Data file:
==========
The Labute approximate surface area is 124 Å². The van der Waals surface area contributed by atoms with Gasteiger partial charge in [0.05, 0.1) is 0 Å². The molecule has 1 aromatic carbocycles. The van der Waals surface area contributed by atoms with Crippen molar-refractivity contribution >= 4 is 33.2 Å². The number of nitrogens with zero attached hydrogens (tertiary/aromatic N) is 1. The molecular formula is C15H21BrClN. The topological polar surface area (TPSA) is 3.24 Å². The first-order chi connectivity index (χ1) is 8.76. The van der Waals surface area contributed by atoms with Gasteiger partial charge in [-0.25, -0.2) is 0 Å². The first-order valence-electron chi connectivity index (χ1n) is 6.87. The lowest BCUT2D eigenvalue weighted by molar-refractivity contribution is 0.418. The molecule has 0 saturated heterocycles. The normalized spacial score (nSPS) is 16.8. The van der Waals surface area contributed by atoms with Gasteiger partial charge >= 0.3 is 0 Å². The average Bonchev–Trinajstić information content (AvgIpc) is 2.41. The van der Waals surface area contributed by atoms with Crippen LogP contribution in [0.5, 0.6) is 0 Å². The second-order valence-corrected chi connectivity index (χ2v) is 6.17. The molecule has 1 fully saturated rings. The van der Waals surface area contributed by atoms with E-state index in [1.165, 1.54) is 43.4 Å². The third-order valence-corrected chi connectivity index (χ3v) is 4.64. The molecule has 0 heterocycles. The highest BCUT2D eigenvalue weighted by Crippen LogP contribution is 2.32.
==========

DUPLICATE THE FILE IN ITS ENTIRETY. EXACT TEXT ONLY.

The Labute approximate surface area is 124 Å². The van der Waals surface area contributed by atoms with Gasteiger partial charge in [0.05, 0.1) is 0 Å². The molecule has 1 aromatic carbocycles. The van der Waals surface area contributed by atoms with Crippen molar-refractivity contribution >= 4 is 33.2 Å². The number of nitrogens with zero attached hydrogens (tertiary/aromatic N) is 1. The molecular formula is C15H21BrClN. The topological polar surface area (TPSA) is 3.24 Å². The first-order chi connectivity index (χ1) is 8.76. The van der Waals surface area contributed by atoms with Gasteiger partial charge in [-0.25, -0.2) is 0 Å². The first-order valence-electron chi connectivity index (χ1n) is 6.87. The lowest BCUT2D eigenvalue weighted by molar-refractivity contribution is 0.418. The molecule has 0 saturated heterocycles. The normalized spacial score (nSPS) is 16.8. The van der Waals surface area contributed by atoms with Gasteiger partial charge >= 0.3 is 0 Å². The average Bonchev–Trinajstić information content (AvgIpc) is 2.41. The van der Waals surface area contributed by atoms with Crippen LogP contribution in [0.5, 0.6) is 0 Å². The second-order valence-corrected chi connectivity index (χ2v) is 6.17. The molecule has 1 fully saturated rings. The van der Waals surface area contributed by atoms with E-state index in [1.165, 1.54) is 43.4 Å². The third-order valence-corrected chi connectivity index (χ3v) is 4.64. The molecule has 0 heterocycles. The highest BCUT2D eigenvalue weighted by Crippen LogP contribution is 2.32.